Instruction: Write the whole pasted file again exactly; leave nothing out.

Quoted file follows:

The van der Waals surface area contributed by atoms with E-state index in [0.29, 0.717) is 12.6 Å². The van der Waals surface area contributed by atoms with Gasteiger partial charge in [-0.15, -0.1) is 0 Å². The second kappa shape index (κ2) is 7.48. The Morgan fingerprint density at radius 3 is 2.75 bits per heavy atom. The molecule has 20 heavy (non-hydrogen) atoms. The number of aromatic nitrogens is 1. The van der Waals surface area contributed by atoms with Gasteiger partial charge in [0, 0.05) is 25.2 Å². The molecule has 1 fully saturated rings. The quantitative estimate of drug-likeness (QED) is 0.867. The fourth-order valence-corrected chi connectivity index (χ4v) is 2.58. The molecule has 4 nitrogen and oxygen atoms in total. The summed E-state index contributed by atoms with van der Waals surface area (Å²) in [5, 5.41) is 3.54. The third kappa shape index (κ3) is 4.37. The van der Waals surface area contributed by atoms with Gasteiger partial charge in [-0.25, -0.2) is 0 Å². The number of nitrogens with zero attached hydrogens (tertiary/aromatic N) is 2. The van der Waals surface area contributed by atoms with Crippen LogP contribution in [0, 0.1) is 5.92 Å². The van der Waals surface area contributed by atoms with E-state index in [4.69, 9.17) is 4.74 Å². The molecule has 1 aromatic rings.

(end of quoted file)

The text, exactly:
The van der Waals surface area contributed by atoms with E-state index in [0.29, 0.717) is 12.6 Å². The van der Waals surface area contributed by atoms with Gasteiger partial charge in [-0.15, -0.1) is 0 Å². The second kappa shape index (κ2) is 7.48. The Morgan fingerprint density at radius 3 is 2.75 bits per heavy atom. The molecule has 20 heavy (non-hydrogen) atoms. The number of aromatic nitrogens is 1. The van der Waals surface area contributed by atoms with Gasteiger partial charge in [0, 0.05) is 25.2 Å². The molecule has 1 fully saturated rings. The quantitative estimate of drug-likeness (QED) is 0.867. The fourth-order valence-corrected chi connectivity index (χ4v) is 2.58. The molecule has 4 nitrogen and oxygen atoms in total. The summed E-state index contributed by atoms with van der Waals surface area (Å²) in [5, 5.41) is 3.54. The third kappa shape index (κ3) is 4.37. The van der Waals surface area contributed by atoms with Gasteiger partial charge in [-0.25, -0.2) is 0 Å². The number of nitrogens with zero attached hydrogens (tertiary/aromatic N) is 2. The van der Waals surface area contributed by atoms with Crippen LogP contribution in [0, 0.1) is 5.92 Å². The van der Waals surface area contributed by atoms with E-state index in [4.69, 9.17) is 4.74 Å². The molecule has 1 aromatic rings.